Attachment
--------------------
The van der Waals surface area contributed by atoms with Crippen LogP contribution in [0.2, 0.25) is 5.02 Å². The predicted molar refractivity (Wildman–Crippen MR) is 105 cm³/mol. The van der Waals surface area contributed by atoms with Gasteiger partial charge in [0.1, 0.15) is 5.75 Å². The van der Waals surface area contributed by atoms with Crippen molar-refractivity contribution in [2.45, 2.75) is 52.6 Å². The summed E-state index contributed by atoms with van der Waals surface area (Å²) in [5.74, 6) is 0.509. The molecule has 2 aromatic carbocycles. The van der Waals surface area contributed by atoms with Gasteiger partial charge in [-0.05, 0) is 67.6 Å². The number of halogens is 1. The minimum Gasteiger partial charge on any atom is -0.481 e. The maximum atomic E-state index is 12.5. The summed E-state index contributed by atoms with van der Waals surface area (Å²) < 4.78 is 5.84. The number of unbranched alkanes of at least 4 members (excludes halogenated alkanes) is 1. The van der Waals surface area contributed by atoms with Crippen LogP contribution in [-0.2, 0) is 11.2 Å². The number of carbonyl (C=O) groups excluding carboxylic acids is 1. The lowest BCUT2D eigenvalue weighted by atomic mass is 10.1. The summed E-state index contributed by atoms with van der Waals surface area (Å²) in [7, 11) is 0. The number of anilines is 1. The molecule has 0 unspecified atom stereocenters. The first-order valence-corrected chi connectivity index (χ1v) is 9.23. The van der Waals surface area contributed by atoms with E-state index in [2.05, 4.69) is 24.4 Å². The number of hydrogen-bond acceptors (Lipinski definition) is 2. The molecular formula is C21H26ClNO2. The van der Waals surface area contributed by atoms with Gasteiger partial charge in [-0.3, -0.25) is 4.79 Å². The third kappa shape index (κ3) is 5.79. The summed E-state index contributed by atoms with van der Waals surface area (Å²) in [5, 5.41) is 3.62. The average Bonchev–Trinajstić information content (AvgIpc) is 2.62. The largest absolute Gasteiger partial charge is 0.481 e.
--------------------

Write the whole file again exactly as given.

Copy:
The van der Waals surface area contributed by atoms with Crippen LogP contribution in [0.2, 0.25) is 5.02 Å². The predicted molar refractivity (Wildman–Crippen MR) is 105 cm³/mol. The van der Waals surface area contributed by atoms with Gasteiger partial charge in [0.1, 0.15) is 5.75 Å². The van der Waals surface area contributed by atoms with Crippen molar-refractivity contribution in [2.45, 2.75) is 52.6 Å². The summed E-state index contributed by atoms with van der Waals surface area (Å²) in [5.74, 6) is 0.509. The molecule has 2 aromatic carbocycles. The van der Waals surface area contributed by atoms with Gasteiger partial charge in [-0.05, 0) is 67.6 Å². The number of halogens is 1. The minimum Gasteiger partial charge on any atom is -0.481 e. The maximum atomic E-state index is 12.5. The summed E-state index contributed by atoms with van der Waals surface area (Å²) < 4.78 is 5.84. The number of unbranched alkanes of at least 4 members (excludes halogenated alkanes) is 1. The van der Waals surface area contributed by atoms with Crippen LogP contribution in [-0.2, 0) is 11.2 Å². The number of carbonyl (C=O) groups excluding carboxylic acids is 1. The lowest BCUT2D eigenvalue weighted by atomic mass is 10.1. The summed E-state index contributed by atoms with van der Waals surface area (Å²) in [7, 11) is 0. The number of anilines is 1. The molecule has 0 unspecified atom stereocenters. The first-order valence-corrected chi connectivity index (χ1v) is 9.23. The van der Waals surface area contributed by atoms with E-state index in [2.05, 4.69) is 24.4 Å². The number of hydrogen-bond acceptors (Lipinski definition) is 2. The molecular formula is C21H26ClNO2. The van der Waals surface area contributed by atoms with Gasteiger partial charge in [-0.3, -0.25) is 4.79 Å². The third kappa shape index (κ3) is 5.79. The summed E-state index contributed by atoms with van der Waals surface area (Å²) in [5, 5.41) is 3.62. The average Bonchev–Trinajstić information content (AvgIpc) is 2.62. The largest absolute Gasteiger partial charge is 0.481 e.